Ford Cosworth FVA 1.6 L4 D
G
  Jean-Pierre Beltoise 2, 10–11
  Johnny Servoz-Gavin 2
  Bruce McLaren Motor Racing McLaren-BRM M4B
M5A
BRM P111 2.1 V8
BRM P101 3.0 V12
G   Bruce McLaren 2–3, 8–11
  Scuderia Ferrari SpA SEFAC Ferrari 312/66
312/67
Ferrari 242 3.0 V12 F   Lorenzo Bandini 2
  Chris Amon 2–11
  Mike Parkes 3–4
  Ludovico Scarfiotti 3–4
  Jonathan Williams 11
  Guy Ligier Cooper-Maserati T81 Maserati 9/F1 3.0 V12 F   Guy Ligier 4–5
Brabham-Repco BT20 Repco 620 3.0 V8 6–7, 9–11
  Bernard White Racing BRM P261 BRM P60 2.1 V8 G   David Hobbs 6, 8
  Charles Vögele Racing Cooper-ATS T77 ATS 2.7 V8 D   Silvio Moser 6
  Bayerische Motoren Werke AG Lola-BMW T100 BMW M10 2.0 L4 D   Hubert Hahne 7
  Gerhard Mitter Brabham-Ford BT23 Ford Cosworth FVA 1.6 L4 D   Gerhard Mitter 7
  Roy Winkelmann Racing Brabham-Ford BT23 Ford Cosworth FVA 1.6 L4 F   Alan Rees 7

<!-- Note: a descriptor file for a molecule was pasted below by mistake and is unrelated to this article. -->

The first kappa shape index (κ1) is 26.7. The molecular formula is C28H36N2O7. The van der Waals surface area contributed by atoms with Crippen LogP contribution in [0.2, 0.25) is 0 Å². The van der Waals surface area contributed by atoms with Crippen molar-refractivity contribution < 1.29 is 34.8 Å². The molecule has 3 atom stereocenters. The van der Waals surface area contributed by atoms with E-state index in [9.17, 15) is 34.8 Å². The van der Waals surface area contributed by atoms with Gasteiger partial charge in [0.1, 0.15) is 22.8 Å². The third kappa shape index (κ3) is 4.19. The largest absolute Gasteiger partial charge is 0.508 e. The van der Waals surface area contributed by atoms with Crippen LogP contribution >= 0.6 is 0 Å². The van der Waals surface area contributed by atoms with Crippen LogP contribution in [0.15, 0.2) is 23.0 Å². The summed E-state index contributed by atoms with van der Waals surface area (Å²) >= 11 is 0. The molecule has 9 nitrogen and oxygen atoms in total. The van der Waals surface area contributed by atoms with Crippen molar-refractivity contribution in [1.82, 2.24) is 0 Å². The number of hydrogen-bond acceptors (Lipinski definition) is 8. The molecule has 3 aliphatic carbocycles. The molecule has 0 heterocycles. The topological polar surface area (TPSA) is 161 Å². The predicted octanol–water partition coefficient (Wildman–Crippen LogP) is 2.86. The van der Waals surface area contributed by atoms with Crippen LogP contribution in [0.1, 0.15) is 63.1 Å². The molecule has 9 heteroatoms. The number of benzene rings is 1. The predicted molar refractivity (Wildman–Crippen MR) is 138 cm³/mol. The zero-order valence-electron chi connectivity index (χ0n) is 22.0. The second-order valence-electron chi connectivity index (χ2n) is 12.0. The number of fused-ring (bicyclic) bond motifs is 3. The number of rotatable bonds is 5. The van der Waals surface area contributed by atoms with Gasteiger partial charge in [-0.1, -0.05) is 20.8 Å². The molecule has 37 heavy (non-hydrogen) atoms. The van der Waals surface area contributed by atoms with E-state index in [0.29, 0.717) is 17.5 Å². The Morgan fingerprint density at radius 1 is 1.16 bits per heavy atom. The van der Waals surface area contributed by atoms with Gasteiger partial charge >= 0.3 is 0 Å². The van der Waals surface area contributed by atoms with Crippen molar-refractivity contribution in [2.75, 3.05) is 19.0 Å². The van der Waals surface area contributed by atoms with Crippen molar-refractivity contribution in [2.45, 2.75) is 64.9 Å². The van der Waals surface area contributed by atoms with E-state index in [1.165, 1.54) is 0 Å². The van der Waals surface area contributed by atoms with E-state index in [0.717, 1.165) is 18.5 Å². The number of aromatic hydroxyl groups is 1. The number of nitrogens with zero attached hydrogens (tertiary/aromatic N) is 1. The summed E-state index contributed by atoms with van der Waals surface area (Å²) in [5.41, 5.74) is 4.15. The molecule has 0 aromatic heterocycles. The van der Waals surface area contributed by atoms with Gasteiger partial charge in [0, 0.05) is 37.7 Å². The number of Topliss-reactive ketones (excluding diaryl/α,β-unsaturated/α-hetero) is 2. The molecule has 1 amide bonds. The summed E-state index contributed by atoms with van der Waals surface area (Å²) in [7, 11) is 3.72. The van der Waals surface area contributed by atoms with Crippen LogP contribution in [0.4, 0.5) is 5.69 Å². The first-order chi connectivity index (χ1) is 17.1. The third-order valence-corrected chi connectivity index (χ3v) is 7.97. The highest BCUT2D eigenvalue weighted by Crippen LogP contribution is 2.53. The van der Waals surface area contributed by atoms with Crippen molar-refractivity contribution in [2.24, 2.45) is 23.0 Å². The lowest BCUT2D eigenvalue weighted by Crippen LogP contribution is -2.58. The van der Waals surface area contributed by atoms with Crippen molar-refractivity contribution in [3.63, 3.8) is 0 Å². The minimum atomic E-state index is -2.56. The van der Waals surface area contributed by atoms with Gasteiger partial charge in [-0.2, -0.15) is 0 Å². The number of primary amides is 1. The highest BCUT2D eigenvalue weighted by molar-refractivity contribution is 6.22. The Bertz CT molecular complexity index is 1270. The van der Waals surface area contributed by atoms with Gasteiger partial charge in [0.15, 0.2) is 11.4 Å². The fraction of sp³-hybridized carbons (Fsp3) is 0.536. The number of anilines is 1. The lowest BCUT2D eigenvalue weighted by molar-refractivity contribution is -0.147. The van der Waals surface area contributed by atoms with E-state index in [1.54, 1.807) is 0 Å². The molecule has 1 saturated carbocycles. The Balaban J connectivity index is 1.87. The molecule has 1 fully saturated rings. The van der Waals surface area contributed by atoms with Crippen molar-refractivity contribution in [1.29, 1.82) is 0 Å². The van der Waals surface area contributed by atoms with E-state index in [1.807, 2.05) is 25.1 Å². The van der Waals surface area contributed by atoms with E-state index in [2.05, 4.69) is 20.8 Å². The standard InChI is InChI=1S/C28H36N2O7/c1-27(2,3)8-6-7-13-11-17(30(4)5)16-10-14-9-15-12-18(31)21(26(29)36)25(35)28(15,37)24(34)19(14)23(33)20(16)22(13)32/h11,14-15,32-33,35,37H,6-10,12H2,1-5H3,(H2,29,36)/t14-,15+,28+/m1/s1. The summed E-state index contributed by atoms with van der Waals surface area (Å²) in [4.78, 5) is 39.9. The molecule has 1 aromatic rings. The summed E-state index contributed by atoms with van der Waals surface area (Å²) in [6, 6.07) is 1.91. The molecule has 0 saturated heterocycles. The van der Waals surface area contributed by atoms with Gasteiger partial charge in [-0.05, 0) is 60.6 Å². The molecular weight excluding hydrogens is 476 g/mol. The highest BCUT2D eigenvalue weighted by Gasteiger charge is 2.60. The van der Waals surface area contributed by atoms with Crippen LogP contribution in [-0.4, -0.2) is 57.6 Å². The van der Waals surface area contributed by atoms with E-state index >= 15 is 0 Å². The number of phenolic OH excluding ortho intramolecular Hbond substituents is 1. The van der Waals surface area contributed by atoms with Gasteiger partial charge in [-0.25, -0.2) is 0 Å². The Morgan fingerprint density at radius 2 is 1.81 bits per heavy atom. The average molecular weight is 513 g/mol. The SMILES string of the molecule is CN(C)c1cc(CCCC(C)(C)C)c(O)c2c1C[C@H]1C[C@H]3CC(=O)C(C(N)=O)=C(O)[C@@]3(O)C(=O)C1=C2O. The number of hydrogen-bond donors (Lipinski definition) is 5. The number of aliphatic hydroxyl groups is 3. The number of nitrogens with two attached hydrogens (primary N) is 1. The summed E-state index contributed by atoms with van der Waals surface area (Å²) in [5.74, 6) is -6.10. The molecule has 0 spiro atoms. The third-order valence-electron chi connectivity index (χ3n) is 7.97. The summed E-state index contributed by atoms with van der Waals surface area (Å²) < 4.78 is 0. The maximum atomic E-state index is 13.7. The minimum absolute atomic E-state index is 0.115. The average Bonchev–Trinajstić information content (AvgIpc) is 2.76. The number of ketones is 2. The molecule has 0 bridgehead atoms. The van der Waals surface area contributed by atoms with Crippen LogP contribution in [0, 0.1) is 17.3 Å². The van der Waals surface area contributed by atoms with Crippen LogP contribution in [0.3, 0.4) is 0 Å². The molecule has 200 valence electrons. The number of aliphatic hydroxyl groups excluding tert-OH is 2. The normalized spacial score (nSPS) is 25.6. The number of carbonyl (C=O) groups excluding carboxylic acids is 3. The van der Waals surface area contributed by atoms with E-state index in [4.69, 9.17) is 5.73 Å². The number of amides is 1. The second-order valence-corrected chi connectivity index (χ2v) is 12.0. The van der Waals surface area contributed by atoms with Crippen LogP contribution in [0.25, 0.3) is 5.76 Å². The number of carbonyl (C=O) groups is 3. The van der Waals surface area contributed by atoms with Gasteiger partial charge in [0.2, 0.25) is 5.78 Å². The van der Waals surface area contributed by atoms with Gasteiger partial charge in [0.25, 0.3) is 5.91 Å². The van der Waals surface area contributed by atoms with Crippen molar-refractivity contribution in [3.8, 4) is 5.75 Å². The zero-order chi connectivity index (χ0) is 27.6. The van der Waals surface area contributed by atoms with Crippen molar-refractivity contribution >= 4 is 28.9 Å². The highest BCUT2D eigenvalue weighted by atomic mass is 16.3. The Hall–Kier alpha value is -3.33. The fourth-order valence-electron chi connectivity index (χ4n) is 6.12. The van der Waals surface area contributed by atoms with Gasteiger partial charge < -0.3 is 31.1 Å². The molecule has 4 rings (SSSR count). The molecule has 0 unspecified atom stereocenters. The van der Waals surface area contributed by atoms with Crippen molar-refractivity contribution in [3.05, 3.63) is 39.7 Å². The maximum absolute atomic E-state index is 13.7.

Ecurie Ford-France Matra-Ford MS5 Ford Cosworth FVA 1.6 L4 D   Jo Schlesser 7
  Ron Harris Racing Team Protos-Ford F2 Ford Cosworth FVA 1.6 L4 F   Brian Hart 7
  Kurt Ahrens Jr. 7
  Lola Cars Lola-BMW T100 BMW M10 2.0 L4 F   David Hobbs 7
  David Bridges Lola-Ford T100 Ford Cosworth FVA 1.6 L4 D   Brian Redman 7
  Tyrrell Racing Organisation Matra-Ford MS5 Ford Cosworth FVA 1.6 L4 D   Jacky Ickx 7
  Mike Fisher Lotus-BRM 33 BRM P60 2.1 V8 F   Mike Fisher 8, 11
  Castrol Oils Ltd Eagle-Climax T1F Climax FPF 2.8 L4 G   Al Pease 8
  Tom Jones Cooper-Climax T82 Climax FWMV 2.0 V8 F   Tom Jones 8

Team and driver changes edit

Mid-season changes edit

Calendar edit

Round Grand Prix Circuit Date
1   South African Grand Prix Kyalami Grand Prix Circuit, Midrand 2 January
2   Monaco Grand Prix Circuit de Monaco, Monte Carlo 7 May